My suggestion for this would be to move the creation of the list of neighbors out to a system designed to linearize the cost of maintaining such information.  You can generally google for: "Spatial Awareness" with things like "c++ library" and get some starting points.  I wrote a library which I tested with flocking a while back and even did a vid capture: https://www.youtube.com/watch?v=JVTBRes6gY0  It's ugly but that's 2000 boids flocking and the most costly thing is the rendering.  WIthout rendering, I pushed that system to 10000 boids and it still ran at a steady 60fps while barely touching the cpu.  It's designed for AI usage which includes a bit of a different set of requirements but the basic "aware of" list is what flocking requires and as such the overall system was well tested by flocking.

 

Anyway, you are highly unlikely to be able to optimize a per-object solution such as this beyond a certain point.  If you follow all the current suggestions, you might drop 5-10ms off the frame times but you'll still have all the same problems, just pushed out a bit further.  Try some Googles for "AI Spatial Awareness" including "c++ library" and other trailers and you might find some ideas.  You'll be looking for items which supply "aware of" lists.  They can be implemented in many ways though I favor sweep and prune due to it having the fewest edge cases and the most consistent per frame processing time no matter what is going on.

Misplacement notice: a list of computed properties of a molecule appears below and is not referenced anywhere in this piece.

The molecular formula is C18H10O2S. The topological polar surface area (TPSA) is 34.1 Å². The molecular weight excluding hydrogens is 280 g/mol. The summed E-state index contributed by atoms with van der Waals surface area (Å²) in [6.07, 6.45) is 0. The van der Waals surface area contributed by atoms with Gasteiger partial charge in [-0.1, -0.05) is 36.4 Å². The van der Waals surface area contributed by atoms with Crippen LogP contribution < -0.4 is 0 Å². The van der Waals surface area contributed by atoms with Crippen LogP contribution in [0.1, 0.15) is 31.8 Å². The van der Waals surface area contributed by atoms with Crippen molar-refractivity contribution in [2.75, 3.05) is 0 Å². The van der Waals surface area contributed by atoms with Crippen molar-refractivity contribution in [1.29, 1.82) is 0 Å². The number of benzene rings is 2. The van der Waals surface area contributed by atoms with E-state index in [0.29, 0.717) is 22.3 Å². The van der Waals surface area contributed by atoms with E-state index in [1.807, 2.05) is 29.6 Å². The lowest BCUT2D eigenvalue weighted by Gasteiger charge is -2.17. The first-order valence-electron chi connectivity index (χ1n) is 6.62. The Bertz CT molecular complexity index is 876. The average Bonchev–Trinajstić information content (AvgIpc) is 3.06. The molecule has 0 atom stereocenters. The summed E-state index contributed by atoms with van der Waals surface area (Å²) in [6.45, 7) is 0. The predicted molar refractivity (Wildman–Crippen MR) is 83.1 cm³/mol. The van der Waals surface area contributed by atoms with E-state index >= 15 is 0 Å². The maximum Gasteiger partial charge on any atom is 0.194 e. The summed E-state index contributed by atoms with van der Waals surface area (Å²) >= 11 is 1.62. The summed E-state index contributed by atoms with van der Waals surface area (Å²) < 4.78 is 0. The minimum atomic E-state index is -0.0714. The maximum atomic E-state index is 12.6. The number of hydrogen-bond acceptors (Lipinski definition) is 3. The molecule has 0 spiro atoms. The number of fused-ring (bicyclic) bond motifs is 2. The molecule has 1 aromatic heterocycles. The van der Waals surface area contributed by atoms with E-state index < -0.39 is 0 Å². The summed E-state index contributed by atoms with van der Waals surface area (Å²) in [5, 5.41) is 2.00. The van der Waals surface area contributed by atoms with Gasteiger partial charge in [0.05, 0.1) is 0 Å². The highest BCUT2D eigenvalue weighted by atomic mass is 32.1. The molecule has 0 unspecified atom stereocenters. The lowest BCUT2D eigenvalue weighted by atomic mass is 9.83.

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Alright, I moved the array allocations in the Flock class's constructor. And in the rebuildKDTree function I do not create the array every frame.

The time dropped from ~46 ms to ~36 ms. That was pretty big. By the way, I had forgotten that Unity uses Mono and not .NET  tongue.png

 

About co-routines: Seems I do not have access to startCoroutine because the class that handles the updates does not derive from MonoBehavior. However I did it myself: I manually update only n boids every frame (basically what I do is set a flag in each behavior that indicates whether it will use its old value or calculate a new one).

 

This is my update function:

public override void Update(float dt)
    {
        if (Time.frameCount == currentFrame) return;
        currentFrame = Time.frameCount;

        //------------
        kdBuildTimer.Start();